By Grant McGee: Local Columnist
“In 25 years, you will get your morning news from a computer,” proclaimed my journalism professor in 1977. “You will also need to know Chinese because that will be the predominant language of the world.”
I thought he was full of it.
Those were the days when computer monitors showed only text in white, green, blue or orange. I couldn’t see people giving up their morning newspaper or TV for a bland computer screen.
I was wrong.
I came around to getting a computer much the same way I finally caved and bought a compact disc player. I was sure they’d go away too. Then they stopped making vinyl records.
Computers emerged in my world when typewriters were electric, the mimeograph was still being used and photocopiers were still young. I was in high school. It was tucked away in the back room of the chemistry lab. It had a simple monitor and used a cassette deck for memory. The computer dudes huddled around it. They thought it was the hottest thing. I was not a computer dude.
When I got to college my roommate was taking a course in FORTRAN.
“It’s a computer programming language,” he said. “You’re gonna have to take it sometime.”
“I don’t need to know anything about computers, they’re just a fad,” I said.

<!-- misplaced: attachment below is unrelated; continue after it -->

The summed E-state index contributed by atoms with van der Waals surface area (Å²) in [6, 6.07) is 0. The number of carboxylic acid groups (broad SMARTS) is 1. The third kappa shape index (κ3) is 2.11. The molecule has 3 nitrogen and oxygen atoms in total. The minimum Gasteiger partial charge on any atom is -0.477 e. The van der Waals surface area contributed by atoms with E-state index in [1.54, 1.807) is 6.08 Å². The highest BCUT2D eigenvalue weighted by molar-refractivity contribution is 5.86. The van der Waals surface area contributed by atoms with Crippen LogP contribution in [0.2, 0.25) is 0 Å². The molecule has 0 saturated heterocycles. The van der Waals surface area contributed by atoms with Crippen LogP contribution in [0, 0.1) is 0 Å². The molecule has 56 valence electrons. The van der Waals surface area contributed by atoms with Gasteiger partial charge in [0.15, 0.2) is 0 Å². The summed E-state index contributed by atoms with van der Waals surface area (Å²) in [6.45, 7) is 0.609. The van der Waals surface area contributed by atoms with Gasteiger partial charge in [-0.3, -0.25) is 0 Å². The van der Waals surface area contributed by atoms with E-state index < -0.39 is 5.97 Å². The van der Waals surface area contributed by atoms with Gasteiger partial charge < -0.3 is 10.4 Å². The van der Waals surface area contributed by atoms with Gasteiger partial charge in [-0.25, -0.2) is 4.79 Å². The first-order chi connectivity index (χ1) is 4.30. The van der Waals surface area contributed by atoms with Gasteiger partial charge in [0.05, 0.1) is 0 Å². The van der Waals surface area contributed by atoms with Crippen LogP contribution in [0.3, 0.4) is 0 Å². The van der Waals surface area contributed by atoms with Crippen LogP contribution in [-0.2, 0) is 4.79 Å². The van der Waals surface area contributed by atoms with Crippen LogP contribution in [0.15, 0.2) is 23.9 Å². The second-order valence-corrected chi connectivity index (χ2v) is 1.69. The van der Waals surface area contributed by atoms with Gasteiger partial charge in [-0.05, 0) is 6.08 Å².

The ads for personal computers came in the early ’80s. I still couldn’t see the need for a computer.
Things changed in the early ’90s. I discovered word processors. I wanted one. With a word processor, there was no more x-ing out mistakes, using liquid correction paper or retyping. Mistakes could be corrected on screen.
I encountered my first computer at work in 1995. I was interviewing for a job.
“Our operation runs on this system,” the boss said, pointing at the computer in a small room. A young guy sat in front of it.
“Can you work with it?” the boss said.
I looked at the computer. I looked at the kid. If the kid could, I could too.
I got my first home computer in 1997. Everyone was talking about the Internet. It sounded like the place for me, an information junkie. I’ve been hooked ever since. The Internet put a world of information at my fingertips. I can communicate with e-mail in minutes compared to days the old fashioned way.
I suffered withdrawal symptoms from being away from the Internet a couple of years back. I was holed up in Hazen, Ark., for two weeks for a career training session. The sixth day I hiked three miles to the main part of town hoping there’d be a public library with a computer. I needed to check my e-mail! The library was closed but the video store had a computer behind the desk. I gave the lady $5 for a few minutes on her computer. I wonder if she thought to open the first Internet café in rural Arkansas along with her video store.
These days I often say, “What did we do before we had computers?”
So it turns out my late journalism professor was half-right; a lot of us do get our morning information from computers along with a world of other stuff.
As for his other prediction, I guess I better hurry up and learn that new language. The only thing I know in Chinese is “Happy New Year:” “Kung-Hsi Fa-Ts’ai!”
Grant McGee hosts the weekday morning show on KTQM-FM in Clovis. Contact him at: firstname.lastname@example.org